Government officials yesterday dismissed a report that it may reinstate the levy on stock trade earnings, saying the matter was still being studied and no decision would be made without a public consensus.
The Chinese-language Economic Daily carried a front-page story saying that the government was working toward taxing corporate stock transaction incomes.
The news caused the TAIEX to tumble yesterday morning, with the index shedding more than 100 points.
The drop tapered off and recovered to a small gain after Premier Wu Den-yih (吳敦義) said he had yet to receive the Ministry of Finance’s tax reform proposal.
Wu declined to say whether he favored the levy or not, but said the government would be very cautious in considering the option.
The government taxed stock transactions gains in 1989 but scrapped the levy soon later after the TAIEX plunged 19 consecutive days from 8,000 points to 4,763, losing more than 40 percent.
The finance ministry issued a statement later yesterday saying capital gains tax was just one of several options the Cabinet’s Tax Reform Committee was scheduled to discuss later this month.
The committee would not come to any conclusions without first seeking public support, the statement said.
“The matter will have to go through discussion in the committee, the ministry and the Cabinet before heading to the legislature,” it said.
“All tax reform proposals will have complementary measures as well as the backing of the public,” it said.
Chinese Nationalist Party (KMT) Legislator Lai Shyh-bao (賴士葆) said chances were slim that a proposal to bring back the capital gains tax would clear the legislature given its unpopularity.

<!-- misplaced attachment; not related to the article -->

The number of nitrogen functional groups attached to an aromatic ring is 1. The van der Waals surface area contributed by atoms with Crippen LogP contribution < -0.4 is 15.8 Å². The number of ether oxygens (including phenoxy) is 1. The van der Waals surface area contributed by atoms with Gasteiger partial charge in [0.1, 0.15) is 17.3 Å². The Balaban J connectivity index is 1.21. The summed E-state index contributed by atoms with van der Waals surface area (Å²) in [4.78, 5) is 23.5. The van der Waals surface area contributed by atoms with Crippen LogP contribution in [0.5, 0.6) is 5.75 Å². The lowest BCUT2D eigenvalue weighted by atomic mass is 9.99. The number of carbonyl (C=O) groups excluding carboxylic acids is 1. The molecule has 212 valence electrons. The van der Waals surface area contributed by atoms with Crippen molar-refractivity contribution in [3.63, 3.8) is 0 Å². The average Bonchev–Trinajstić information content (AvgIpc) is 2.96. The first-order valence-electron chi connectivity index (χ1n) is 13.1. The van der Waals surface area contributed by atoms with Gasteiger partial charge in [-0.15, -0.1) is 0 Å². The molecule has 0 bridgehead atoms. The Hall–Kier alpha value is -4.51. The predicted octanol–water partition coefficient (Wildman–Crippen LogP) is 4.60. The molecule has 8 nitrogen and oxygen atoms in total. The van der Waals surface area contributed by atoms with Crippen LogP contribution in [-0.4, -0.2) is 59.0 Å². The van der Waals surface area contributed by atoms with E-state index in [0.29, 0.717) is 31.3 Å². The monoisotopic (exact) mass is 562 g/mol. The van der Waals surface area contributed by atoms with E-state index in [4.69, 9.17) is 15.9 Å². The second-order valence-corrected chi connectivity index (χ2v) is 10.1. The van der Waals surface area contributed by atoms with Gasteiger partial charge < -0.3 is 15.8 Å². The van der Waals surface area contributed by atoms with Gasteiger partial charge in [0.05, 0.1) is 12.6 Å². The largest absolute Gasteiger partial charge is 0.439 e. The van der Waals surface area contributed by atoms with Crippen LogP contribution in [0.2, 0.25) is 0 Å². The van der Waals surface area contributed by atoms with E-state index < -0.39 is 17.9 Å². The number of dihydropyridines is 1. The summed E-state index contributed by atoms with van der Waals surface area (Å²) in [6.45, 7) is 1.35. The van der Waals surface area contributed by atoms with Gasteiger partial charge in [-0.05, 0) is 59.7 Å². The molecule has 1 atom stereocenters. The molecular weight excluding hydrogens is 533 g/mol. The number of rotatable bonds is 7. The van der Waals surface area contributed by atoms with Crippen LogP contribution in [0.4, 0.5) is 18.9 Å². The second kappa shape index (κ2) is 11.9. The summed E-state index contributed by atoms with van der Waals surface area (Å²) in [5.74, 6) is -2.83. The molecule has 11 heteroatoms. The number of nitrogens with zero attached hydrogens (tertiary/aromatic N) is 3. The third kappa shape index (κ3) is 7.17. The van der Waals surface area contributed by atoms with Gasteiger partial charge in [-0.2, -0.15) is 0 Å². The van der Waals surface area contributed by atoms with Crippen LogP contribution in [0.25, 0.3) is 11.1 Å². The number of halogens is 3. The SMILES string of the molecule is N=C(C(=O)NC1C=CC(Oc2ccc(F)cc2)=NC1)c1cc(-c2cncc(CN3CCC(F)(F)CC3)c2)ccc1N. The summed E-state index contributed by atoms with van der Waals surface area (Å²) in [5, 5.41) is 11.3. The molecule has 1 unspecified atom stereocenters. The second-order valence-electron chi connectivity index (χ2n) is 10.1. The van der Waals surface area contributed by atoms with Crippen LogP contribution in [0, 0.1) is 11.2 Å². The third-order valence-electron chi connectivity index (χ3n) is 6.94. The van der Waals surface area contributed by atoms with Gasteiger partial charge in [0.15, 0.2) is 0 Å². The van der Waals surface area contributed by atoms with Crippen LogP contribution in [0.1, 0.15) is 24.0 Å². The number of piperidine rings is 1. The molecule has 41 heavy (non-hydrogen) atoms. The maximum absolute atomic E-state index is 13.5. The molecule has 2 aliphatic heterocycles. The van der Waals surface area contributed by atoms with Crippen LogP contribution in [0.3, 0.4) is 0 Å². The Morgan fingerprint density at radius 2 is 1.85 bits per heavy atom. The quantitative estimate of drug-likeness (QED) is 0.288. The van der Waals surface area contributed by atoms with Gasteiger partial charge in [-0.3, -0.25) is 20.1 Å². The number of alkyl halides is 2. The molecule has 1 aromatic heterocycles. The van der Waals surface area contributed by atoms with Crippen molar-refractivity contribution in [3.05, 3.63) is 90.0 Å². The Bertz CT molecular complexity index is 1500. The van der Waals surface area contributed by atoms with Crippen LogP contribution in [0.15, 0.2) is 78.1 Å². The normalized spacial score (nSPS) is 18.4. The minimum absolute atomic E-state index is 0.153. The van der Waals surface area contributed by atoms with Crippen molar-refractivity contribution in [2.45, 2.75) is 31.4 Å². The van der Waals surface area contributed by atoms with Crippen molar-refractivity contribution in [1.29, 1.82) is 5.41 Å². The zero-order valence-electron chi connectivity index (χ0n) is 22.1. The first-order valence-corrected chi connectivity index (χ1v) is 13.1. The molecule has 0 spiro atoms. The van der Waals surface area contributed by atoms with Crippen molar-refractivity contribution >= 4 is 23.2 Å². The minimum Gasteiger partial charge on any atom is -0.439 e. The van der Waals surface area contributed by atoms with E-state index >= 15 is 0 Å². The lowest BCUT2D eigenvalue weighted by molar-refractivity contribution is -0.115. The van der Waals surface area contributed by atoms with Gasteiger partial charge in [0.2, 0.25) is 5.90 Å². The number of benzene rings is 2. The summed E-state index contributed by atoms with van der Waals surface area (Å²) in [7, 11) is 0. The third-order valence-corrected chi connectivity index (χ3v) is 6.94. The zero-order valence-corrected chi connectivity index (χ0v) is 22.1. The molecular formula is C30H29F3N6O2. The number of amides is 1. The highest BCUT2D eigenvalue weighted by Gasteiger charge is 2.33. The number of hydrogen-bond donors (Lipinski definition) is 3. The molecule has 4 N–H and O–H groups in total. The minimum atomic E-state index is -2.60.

KMT Legislator Lo Ming-tsai (羅明才) urged the finance ministry to think twice before proposing to reinstate the levy.
The tax could hit the economy just when it is showing signs of recovery, Lo said.
The local bourse dipped 3.28 points, or 0.04 percent, to close at 7,596.6 yesterday on turnover of NT$129.48 billion (US$4.01 billion), Taiwan Stock Exchange data showed.
Eric Lai (賴建承), an analyst at Marbo Securities Consultant Co (萬寶證券投顧), said the capital gains tax had proven a poison each time the government has broached the subject.
No investors would support it, he said by telephone.
“The government had better drop the matter in case these discussions disrupt the economic recovery,” Eric Lai said.
The state coffers could suffer even if the government decides it is fairer to tax trade earnings and abolish the securities transactions tax.
The latter tax offers more stable revenues than the former because there is no guarantee that all transactions are profitable, Eric Lai said.
“Investors would demand compensation for losses if they had to pay taxes on their trade earnings,” the analyst said.
Steel and iron stocks saw the biggest decline yesterday at 1.5 percent, followed by airline and shipping stocks and financial shares, which fell 1.33 percent and 0.9 percent respectively.
Meanwhile, flat panel and electronics stocks advanced 2.34 percent and 1.02 percent each.
Losers outnumbered gainers, with 1,477 stocks going down in value and 1,096 going up.
Foreign institutional investors sold a net NT$3.282 billion in local shares, the exchange data showed.
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